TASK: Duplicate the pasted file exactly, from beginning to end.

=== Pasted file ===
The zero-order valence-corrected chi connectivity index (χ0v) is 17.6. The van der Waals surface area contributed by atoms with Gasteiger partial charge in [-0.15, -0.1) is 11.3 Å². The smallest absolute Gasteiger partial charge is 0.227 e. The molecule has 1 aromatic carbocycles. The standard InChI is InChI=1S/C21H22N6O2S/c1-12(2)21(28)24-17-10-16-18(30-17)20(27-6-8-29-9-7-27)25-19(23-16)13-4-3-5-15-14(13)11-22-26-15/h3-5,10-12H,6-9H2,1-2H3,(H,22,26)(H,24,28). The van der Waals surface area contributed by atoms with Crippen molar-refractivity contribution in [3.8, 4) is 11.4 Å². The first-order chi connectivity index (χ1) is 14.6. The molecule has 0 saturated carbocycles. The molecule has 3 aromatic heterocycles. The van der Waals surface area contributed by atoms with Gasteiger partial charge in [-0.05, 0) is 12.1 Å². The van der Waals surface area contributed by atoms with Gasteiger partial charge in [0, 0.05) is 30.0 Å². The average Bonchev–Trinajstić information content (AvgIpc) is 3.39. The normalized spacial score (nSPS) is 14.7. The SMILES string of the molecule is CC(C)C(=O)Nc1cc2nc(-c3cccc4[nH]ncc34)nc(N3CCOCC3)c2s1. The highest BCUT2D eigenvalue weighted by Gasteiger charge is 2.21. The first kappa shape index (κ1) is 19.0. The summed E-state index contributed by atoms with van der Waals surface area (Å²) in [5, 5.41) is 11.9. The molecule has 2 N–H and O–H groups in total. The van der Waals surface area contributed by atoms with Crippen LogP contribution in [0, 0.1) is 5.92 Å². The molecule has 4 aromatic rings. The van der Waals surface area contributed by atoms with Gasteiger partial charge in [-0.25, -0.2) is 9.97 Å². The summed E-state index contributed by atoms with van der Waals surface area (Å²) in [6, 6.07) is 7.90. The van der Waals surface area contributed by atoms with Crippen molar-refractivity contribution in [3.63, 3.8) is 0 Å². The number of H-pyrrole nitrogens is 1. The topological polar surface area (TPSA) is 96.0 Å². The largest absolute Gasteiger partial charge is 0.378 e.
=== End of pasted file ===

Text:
The zero-order valence-corrected chi connectivity index (χ0v) is 17.6. The van der Waals surface area contributed by atoms with Gasteiger partial charge in [-0.15, -0.1) is 11.3 Å². The smallest absolute Gasteiger partial charge is 0.227 e. The molecule has 1 aromatic carbocycles. The standard InChI is InChI=1S/C21H22N6O2S/c1-12(2)21(28)24-17-10-16-18(30-17)20(27-6-8-29-9-7-27)25-19(23-16)13-4-3-5-15-14(13)11-22-26-15/h3-5,10-12H,6-9H2,1-2H3,(H,22,26)(H,24,28). The van der Waals surface area contributed by atoms with Crippen molar-refractivity contribution in [3.8, 4) is 11.4 Å². The first-order chi connectivity index (χ1) is 14.6. The molecule has 0 saturated carbocycles. The molecule has 3 aromatic heterocycles. The van der Waals surface area contributed by atoms with Gasteiger partial charge in [-0.05, 0) is 12.1 Å². The van der Waals surface area contributed by atoms with Gasteiger partial charge in [0, 0.05) is 30.0 Å². The average Bonchev–Trinajstić information content (AvgIpc) is 3.39. The normalized spacial score (nSPS) is 14.7. The SMILES string of the molecule is CC(C)C(=O)Nc1cc2nc(-c3cccc4[nH]ncc34)nc(N3CCOCC3)c2s1. The highest BCUT2D eigenvalue weighted by Gasteiger charge is 2.21. The first kappa shape index (κ1) is 19.0. The summed E-state index contributed by atoms with van der Waals surface area (Å²) in [5, 5.41) is 11.9. The molecule has 2 N–H and O–H groups in total. The van der Waals surface area contributed by atoms with Crippen LogP contribution in [0, 0.1) is 5.92 Å². The molecule has 4 aromatic rings. The van der Waals surface area contributed by atoms with Gasteiger partial charge in [-0.25, -0.2) is 9.97 Å². The summed E-state index contributed by atoms with van der Waals surface area (Å²) in [6, 6.07) is 7.90. The van der Waals surface area contributed by atoms with Crippen molar-refractivity contribution in [3.63, 3.8) is 0 Å². The number of H-pyrrole nitrogens is 1. The topological polar surface area (TPSA) is 96.0 Å². The largest absolute Gasteiger partial charge is 0.378 e.